Yellow Valley was set up by the Dutch agriculturist Marc de Ruiter in Taiyuan in 2004. It is a small production facility linked to a dairy farm. The business grew rapidly but had to close down after the melamine milk scandal which had a significant impact on China’s dairy industry, even for firms not directly implicated. De Ruiter, however, restarted as a producer of artisan cheese. The cheese is sold directly and online – not in stores. Yellow Valley offers a wide range of Gouda cheeses. Nearly 90% of its sales go through WeChat, Weidian and Taobao channels.

The Chinese are developing a taste for cheese but what would it take to bring this market to maturation? One problem is cheese is hard to integrate in Chinese cuisine. You can try to make cheese-filled dumplings but these may taste more like (bad) ravioli. The same would happen, if you would sprinkle grated cheese over a bowl of noodles. That is not likely to become a hit. 

Some producers of traditional Chinese rice cake (niangao) have launched cheese-flavoured varieties, using South Korean recipes. Powdered cheese may be used to flavour other Chinese snacks as well.

Another problem is the little natural cheese that is actually produced on Chinese soil is not linked to the local food tradition (terroir). An idea for the cheese entrepreneurs in China would be to promote their cheese in combination with local alcoholic beverages. Yellow Valley has exhibited its cheese together with wine from the same region: Grace Vineyard.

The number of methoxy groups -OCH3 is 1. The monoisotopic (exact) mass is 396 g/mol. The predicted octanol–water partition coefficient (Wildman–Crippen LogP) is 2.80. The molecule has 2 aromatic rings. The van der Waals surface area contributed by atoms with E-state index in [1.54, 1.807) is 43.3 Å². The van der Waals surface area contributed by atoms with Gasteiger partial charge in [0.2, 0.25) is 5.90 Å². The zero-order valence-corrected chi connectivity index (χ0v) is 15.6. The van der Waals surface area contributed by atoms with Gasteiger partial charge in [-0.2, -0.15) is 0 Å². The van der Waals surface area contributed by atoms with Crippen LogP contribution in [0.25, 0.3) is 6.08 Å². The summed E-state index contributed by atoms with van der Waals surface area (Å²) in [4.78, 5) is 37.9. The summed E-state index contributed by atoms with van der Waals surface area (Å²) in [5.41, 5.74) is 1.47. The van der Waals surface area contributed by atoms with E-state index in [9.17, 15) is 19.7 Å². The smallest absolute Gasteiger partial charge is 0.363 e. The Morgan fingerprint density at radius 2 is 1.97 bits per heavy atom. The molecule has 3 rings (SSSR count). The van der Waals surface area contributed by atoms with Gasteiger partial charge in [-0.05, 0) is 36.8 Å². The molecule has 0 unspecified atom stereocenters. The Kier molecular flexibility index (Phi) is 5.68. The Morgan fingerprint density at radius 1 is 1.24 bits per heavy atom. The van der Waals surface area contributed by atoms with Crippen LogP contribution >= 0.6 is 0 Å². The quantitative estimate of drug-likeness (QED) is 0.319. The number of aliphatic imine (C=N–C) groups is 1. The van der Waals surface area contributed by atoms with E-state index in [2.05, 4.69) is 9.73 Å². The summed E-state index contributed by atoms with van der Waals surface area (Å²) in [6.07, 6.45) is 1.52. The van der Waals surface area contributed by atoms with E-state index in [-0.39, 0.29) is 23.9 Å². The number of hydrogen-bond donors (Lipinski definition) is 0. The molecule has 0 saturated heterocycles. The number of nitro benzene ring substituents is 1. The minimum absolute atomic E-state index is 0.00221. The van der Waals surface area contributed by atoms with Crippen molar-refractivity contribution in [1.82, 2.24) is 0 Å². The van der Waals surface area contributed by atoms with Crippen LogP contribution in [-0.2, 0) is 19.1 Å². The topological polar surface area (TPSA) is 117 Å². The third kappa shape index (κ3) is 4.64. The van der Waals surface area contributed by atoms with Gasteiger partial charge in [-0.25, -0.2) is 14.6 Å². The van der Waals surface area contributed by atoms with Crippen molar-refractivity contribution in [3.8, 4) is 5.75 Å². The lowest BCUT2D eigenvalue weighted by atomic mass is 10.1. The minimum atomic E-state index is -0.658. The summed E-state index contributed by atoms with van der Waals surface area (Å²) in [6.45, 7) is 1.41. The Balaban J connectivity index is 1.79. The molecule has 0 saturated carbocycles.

There is plenty of room for European cheese suppliers to enter or expand the Chinese markets. Bulk cheese for processing will remain the leading product for some time – cheese sold in packs of five or six slices, as well as the cheese used as an ingredient by other food manufacturers and the catering trade.

However, the most interesting challenge is to start promoting your artisan cheeses now to cash in on the expected growth. Young, more educated Chinese consumers are developing a taste for new flavours. Sales of artisan beer are booming in China, both domestic and imported. I expect the same to happen with cheese, in particular those flavoured with herbs and moulds.

I see two strategies for promoting such cheeses. The first is to contact Chinese food technologists who are willing to think along how your products can be fitted into the local tradition. The second is to hook up with wine, beer or spirit makers from your own home region and promote your products as complementary.